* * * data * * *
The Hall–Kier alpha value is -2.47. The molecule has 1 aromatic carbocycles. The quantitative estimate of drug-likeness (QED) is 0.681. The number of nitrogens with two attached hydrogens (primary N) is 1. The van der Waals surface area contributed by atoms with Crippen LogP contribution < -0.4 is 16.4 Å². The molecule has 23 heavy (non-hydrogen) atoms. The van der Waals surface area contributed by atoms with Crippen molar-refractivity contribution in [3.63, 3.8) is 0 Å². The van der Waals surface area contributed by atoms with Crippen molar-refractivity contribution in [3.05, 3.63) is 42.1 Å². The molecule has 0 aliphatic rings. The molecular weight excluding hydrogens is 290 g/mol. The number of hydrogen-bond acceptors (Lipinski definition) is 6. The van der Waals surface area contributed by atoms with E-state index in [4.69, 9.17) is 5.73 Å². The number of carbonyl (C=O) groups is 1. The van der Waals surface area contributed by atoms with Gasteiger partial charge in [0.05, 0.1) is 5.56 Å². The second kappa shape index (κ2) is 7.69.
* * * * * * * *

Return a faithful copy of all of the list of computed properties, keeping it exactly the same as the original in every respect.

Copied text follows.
The Hall–Kier alpha value is -2.47. The molecule has 1 aromatic carbocycles. The quantitative estimate of drug-likeness (QED) is 0.681. The number of nitrogens with two attached hydrogens (primary N) is 1. The van der Waals surface area contributed by atoms with Crippen LogP contribution < -0.4 is 16.4 Å². The molecule has 23 heavy (non-hydrogen) atoms. The van der Waals surface area contributed by atoms with Crippen molar-refractivity contribution in [3.63, 3.8) is 0 Å². The van der Waals surface area contributed by atoms with Crippen molar-refractivity contribution in [3.05, 3.63) is 42.1 Å². The molecule has 0 aliphatic rings. The molecular weight excluding hydrogens is 290 g/mol. The number of hydrogen-bond acceptors (Lipinski definition) is 6. The van der Waals surface area contributed by atoms with E-state index in [4.69, 9.17) is 5.73 Å². The number of carbonyl (C=O) groups is 1. The van der Waals surface area contributed by atoms with Gasteiger partial charge in [0.05, 0.1) is 5.56 Å². The second kappa shape index (κ2) is 7.69.